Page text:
I still shudder when I recall a group of tourists in Yellowstone a few years ago standing outside their vehicles — with their young children — about sixty yards from a grizzly. My children were not happy when I refused to let them get out and join the crowd of onlookers. I still remember making eye contact with a park ranger who was on patrol. He returned my glance with a shrug and a look which seemed to communicate, “I’m not happy about this either, but there’s not much I can do.”
This kind of behavior puts grizzlies at risk just as much as it puts humans at risk.
According to the National Park Service, “There were 58 known and probable grizzly bear mortalities in the Greater Yellowstone Ecosystem in 2016. Thirty-eight were attributed to human causes. Four were of undetermined cause, 4 were natural deaths, and 14 [are] still under investigation.”
There are, of course, more complex issues related to grizzly bear management. Within the last few weeks, the Yellowstone grizzly bear has been delisted from its status as a “threatened species” under the Endangered Species Act. Some outdoor enthusiasts celebrate this. Others are outraged. There are good people (and arguments) on both sides. We must continue to listen to each other and work together to insure management practices which will allow grizzlies and humans to co-exist.
No Danger Free Zone
On June 29, 2016, in Glacier National Park, Brad Treat, a U.S. Forest Service law enforcement officer, rounded a blind curve on his mountain bike at about 20-25 miles per hour and ran into a grizzly. The surprise encounter resulted in the grizzly mauling and killing Treat.
No amount of management can make the wilds a danger-free zone.
Last fall, my podcast partner, Dave Goetz, and I fly fished a couple days in Yellowstone National Park. One morning, we came across a fresh set of grizzly bear tracks. Thankfully, we had no bear encounter. But a week later, two fly fishers a few miles from where we were was fishing stumbled into a grizzly bear and narrowly escaped when it charged them.
Whenever I fly fish in grizzly bear country in Montana and Wyoming, I follow the standard safety protocol. I make noise, pack out my garbage, avoid going alone, and always carry bear spray. I did the same when I lived in Montana for two decades and hiked and bow-hunted elk in the mountains north of Yellowstone National Park.
Mountain bikers are, perhaps, more vulnerable to surprise encounters due to the high rate of speed at which they can approach a grizzly. Chris Servheen, who served on the board that reviewed the tragic death of Brad Treat, cautions mountain bikers to take it slow when their sight-distance is limited. He offers this advice to mountain bikers in grizzly country:
When the trail is thick with vegetation or has curves, we recommend you slow down and shout when approaching blind curves. Speed and noise are the factors that get people when they’re out on their bikes. They’re moving faster and quieter.”
Some outdoor enthusiasts prefer carrying a .44 magnum to a canister of bear spray. Of course, firearm use is prohibited in Glacier or Yellowstone National Parks. But even in national forests or private land where firearm use is legal, I’ll take a canister of bear spray over a sidearm every time.
First, while its effects are temporary, bear spray usually incapacitates a grizzly instantly. Even a bear shot in the vital organs can keep coming.
Second, bear spray is the only safe way to get a grizzly off of a human being during an attack. Several years ago, I bow-hunted elk with a friend in Taylor Fork, a grizzly-dense drainage just north of Yellowstone National Park. We saw a lot of grizzly sign—both scat and overturned logs and rocks—but never encountered a bear.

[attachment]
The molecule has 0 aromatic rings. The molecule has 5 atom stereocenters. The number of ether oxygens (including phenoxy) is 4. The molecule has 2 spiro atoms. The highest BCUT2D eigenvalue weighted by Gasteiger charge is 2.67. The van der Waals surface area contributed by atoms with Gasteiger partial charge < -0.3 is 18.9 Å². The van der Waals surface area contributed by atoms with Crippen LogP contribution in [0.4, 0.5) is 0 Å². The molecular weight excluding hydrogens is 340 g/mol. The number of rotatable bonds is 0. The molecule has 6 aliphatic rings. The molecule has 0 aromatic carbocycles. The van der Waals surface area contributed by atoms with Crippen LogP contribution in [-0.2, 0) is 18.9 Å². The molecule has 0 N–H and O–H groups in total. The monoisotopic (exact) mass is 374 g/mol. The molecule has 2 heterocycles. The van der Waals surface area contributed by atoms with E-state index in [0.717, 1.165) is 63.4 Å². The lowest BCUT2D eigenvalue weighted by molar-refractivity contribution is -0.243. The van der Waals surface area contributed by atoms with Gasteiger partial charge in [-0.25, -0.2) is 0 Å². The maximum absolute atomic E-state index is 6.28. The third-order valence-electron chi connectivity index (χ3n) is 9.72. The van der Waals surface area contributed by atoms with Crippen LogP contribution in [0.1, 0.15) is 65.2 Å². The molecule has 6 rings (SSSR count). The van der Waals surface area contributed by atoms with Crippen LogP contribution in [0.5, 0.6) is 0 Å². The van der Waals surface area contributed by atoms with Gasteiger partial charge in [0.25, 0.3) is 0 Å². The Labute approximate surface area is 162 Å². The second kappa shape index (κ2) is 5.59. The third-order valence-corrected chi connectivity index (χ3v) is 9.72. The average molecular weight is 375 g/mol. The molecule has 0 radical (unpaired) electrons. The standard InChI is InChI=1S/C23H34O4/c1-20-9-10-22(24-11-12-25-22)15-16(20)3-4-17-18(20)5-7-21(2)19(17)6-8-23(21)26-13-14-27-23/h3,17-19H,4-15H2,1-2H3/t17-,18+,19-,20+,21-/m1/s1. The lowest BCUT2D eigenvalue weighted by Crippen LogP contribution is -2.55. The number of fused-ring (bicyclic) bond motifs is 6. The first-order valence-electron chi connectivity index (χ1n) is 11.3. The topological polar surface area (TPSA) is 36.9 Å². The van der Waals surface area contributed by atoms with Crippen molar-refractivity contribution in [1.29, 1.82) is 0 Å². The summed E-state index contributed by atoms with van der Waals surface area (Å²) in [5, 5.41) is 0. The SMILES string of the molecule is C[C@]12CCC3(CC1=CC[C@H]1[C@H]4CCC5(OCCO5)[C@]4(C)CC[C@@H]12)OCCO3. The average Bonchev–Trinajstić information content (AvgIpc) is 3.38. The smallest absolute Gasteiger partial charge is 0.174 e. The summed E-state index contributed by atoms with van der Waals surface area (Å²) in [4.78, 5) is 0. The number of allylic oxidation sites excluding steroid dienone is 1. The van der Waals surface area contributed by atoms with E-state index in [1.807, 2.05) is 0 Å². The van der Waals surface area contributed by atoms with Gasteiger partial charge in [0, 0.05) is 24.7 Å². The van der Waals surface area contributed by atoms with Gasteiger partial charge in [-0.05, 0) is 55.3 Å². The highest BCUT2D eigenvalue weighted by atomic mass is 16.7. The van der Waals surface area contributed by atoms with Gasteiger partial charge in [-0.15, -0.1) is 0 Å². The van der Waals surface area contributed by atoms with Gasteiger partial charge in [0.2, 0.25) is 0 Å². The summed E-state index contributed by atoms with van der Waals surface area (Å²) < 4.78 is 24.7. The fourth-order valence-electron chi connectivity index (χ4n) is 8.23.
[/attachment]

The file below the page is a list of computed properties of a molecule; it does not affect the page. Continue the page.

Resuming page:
The following fall, my friend was hunting the same area with an orthopedic surgeon when a grizzly charged them. The bear attacked the surgeon, eventually breaking his fibula, ripping gashes in his thigh and arm, and tearing off his ear. My friend charged the bear and shot it with a cloud of bear spray. Thankfully, the sow and her cubs took off running.
There was no way my friend could have attempted a shot at the grizzly without the risk of shooting the surgeon he was trying to protect.
Finally, the goal is to rescue a human from being mauled — not to destroy a bear.
There is no reason to eliminate a grizzly that attacks in self-defense. Defensive attacks, unlike predatory attacks, like those on the night of the grizzlies do not increase the likelihood that the bear will attack again. The grizzly which killed Brad Treat a year ago did not consume any part of its victim’s body. Nor did it attempt to cache the body by covering it with dirt or rocks. Unlike the “garbage bears” of the 1960s, this grizzly disappeared and has not developed a pattern of bothering hikers or mountain bikers.
Life after the Night of the Grizzlies
Today, about 1500 grizzly bears roam in the lower 48 states. Well, they don’t actually roam any longer. They are confined to particular areas in the intermountain west. About 800 grizzlies live in Montana, including 300 or so in Glacier National Park. Another 600 members of the Ursus arctos horribilis subspecies live in Wyoming in the Yellowstone-Teton area. The combined number of grizzlies in Montana and Wyoming includes the 690 in Yellowstone National Park. An additional 100 grizzlies live in northern and eastern Idaho.
Over forty years after the “night of the grizzlies” in Glacier National Park, the father of victim Michelle Koons expressed no ill will towards grizzly bears. In fact, he expressed sympathy for them. In an interview, he said: “I always would think about what civilization has done to bears, forcing them to do things they wouldn’t ordinarily do.”
Survival of both grizzlies and humans means learning to adapt and keep at a healthy distance from the other species. The grizzlies are learning to do this. Humans must continue to do so as well.